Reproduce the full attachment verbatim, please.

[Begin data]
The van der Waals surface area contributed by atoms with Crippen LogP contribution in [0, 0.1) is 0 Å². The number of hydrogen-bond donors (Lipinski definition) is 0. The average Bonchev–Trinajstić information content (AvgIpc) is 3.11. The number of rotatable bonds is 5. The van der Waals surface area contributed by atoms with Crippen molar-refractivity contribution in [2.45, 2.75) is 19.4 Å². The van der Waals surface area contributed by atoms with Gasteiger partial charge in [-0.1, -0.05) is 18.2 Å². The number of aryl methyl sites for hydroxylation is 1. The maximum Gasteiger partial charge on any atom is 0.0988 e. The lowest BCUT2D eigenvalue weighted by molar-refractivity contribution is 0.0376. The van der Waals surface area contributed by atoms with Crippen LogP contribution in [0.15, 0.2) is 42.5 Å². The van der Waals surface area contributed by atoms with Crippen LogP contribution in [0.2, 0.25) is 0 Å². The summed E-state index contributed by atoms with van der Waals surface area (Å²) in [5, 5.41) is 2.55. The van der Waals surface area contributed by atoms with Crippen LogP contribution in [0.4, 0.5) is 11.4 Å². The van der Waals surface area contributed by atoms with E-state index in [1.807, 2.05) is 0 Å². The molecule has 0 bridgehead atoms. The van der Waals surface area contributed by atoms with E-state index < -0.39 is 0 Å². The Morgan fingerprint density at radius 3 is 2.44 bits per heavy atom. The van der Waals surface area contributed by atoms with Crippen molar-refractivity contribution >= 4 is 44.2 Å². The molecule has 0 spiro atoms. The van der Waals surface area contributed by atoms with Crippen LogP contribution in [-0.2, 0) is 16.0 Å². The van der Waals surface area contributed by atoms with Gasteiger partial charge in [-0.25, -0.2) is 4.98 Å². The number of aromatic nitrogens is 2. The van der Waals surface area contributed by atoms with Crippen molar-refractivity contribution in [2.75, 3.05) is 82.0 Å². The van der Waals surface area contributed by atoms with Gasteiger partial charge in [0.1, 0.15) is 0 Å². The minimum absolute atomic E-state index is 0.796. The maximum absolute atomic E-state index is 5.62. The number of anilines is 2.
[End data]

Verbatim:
The van der Waals surface area contributed by atoms with Crippen LogP contribution in [0, 0.1) is 0 Å². The number of hydrogen-bond donors (Lipinski definition) is 0. The average Bonchev–Trinajstić information content (AvgIpc) is 3.11. The number of rotatable bonds is 5. The van der Waals surface area contributed by atoms with Crippen molar-refractivity contribution in [2.45, 2.75) is 19.4 Å². The van der Waals surface area contributed by atoms with Gasteiger partial charge in [-0.1, -0.05) is 18.2 Å². The number of aryl methyl sites for hydroxylation is 1. The maximum Gasteiger partial charge on any atom is 0.0988 e. The lowest BCUT2D eigenvalue weighted by molar-refractivity contribution is 0.0376. The van der Waals surface area contributed by atoms with Crippen LogP contribution in [0.15, 0.2) is 42.5 Å². The van der Waals surface area contributed by atoms with Crippen LogP contribution in [0.2, 0.25) is 0 Å². The summed E-state index contributed by atoms with van der Waals surface area (Å²) in [5, 5.41) is 2.55. The van der Waals surface area contributed by atoms with Crippen LogP contribution in [0.4, 0.5) is 11.4 Å². The van der Waals surface area contributed by atoms with E-state index in [1.807, 2.05) is 0 Å². The molecule has 0 bridgehead atoms. The van der Waals surface area contributed by atoms with E-state index < -0.39 is 0 Å². The Morgan fingerprint density at radius 3 is 2.44 bits per heavy atom. The van der Waals surface area contributed by atoms with Crippen molar-refractivity contribution >= 4 is 44.2 Å². The molecule has 0 spiro atoms. The van der Waals surface area contributed by atoms with Crippen LogP contribution in [-0.2, 0) is 16.0 Å². The van der Waals surface area contributed by atoms with Gasteiger partial charge in [-0.25, -0.2) is 4.98 Å². The number of aromatic nitrogens is 2. The van der Waals surface area contributed by atoms with Crippen molar-refractivity contribution in [2.75, 3.05) is 82.0 Å². The van der Waals surface area contributed by atoms with Gasteiger partial charge in [0.1, 0.15) is 0 Å². The minimum absolute atomic E-state index is 0.796. The maximum absolute atomic E-state index is 5.62. The number of anilines is 2.